While working from one’s home does have its perks — the cheap commute, lax dress code, no jerk humming with his headphones on in the next cubicle — one Consumerist reader has fallen into the trap of being the go-to place for her local FedEx driver to turn when her neighbors aren’t home to accept packages.
“It started a couple months back,” K. tells Consumerist. “I was signing for a package of mine and the FedEx driver asked me if I could also sign for my a parcel for my next door neighbor. Since he’s a good friend, I said ‘sure, not a problem.'”
But since then, K. says that every time someone on her block has a delivery that can’t be left on their doorstep, the driver comes knocking on her door.
“Like once a week, there’s a really loud banging at the door,” she writes. “I can’t NOT answer it, because I don’t always know when I might be receiving some work-related material. But it’s really starting to grate on me that he comes knocking even when there is nothing for me. My living room is not a FedEx depot.”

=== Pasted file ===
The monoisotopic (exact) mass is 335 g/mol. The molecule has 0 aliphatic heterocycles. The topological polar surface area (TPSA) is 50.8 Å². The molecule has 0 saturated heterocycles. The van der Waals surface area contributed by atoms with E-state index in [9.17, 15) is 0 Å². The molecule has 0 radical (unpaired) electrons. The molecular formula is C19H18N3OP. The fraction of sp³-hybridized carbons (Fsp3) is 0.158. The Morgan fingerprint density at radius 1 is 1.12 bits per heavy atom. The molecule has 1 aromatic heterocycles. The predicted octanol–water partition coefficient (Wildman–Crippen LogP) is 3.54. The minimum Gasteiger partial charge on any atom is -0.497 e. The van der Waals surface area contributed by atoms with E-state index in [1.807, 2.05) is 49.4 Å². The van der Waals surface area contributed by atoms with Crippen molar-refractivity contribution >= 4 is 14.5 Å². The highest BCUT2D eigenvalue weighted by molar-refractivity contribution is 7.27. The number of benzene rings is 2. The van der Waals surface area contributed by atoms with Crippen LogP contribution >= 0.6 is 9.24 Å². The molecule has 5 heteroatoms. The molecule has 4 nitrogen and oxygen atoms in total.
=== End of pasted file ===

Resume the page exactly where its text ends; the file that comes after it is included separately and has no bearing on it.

K. says she has been able to politely decline some packages either because they were too large or because she claimed to not be familiar with the intended recipient. But she also feels like the FedEx driver might have crossed a line the other day.
“I tried to tell him that I was about to head out for the night and wasn’t comfortable signing for a package that could be important for that neighbor (someone I’ve only met once or twice),” says K. “But the driver started to get real snippy. He asked, ‘Well, are you going to be home by tomorrow? They can get it then.’ I politely tried to explain that I wasn’t comfortable signing for this package and he turned around before I even got a couple words out, storming back to his truck and angrily hurling the box into the back.”
“I know it’s a tough job,” she says. “But just because I work from home, does that give him any right to make me his unpaid drop box?”